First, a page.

Women in Philosophy: The Costs of Exclusion—Editor's Introduction

Hypatia 26 (2):374-382 (2011)
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Philosophy has the dubious distinction of attracting and retaining proportionally fewer women than any other field in the humanities, indeed, fewer than in all but the most resolutely male-dominated of the sciences. This short article introduces a thematic cluster that brings together five short essays that probe the reasons for and the effects of these patterns of exclusion, not just of women but of diverse peoples of all kinds in Philosophy. It summarizes some of the demographic measures of exclusion that are cause for concern and identifies key themes that cross-cut these discussions: gender stereotypes and climate issues, ‘cognitive distortions’ and disciplinary norms.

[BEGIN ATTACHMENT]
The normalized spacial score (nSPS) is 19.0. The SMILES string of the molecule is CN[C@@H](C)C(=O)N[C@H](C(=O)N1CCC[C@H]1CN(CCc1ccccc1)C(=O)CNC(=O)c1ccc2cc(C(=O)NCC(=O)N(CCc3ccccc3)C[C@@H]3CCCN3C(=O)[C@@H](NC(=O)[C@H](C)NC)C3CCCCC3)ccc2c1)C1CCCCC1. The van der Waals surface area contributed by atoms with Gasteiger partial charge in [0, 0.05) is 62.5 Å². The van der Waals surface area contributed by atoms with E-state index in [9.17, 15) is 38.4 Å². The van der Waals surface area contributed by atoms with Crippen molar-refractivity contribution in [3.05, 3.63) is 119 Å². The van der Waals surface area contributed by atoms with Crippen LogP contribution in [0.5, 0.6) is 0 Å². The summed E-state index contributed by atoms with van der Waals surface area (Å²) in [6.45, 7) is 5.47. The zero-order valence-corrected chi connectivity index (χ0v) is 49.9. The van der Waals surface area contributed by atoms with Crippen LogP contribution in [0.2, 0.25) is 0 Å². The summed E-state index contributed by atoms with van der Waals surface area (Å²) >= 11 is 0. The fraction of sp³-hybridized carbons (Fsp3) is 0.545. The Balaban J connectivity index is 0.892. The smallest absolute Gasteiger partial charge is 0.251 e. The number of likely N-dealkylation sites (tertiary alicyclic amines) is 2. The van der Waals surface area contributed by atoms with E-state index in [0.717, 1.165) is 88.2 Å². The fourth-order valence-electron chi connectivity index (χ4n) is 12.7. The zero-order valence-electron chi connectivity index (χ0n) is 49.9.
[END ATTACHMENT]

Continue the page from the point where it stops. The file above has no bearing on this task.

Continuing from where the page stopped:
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Author's Profile

Alison Wylie
University of British Columbia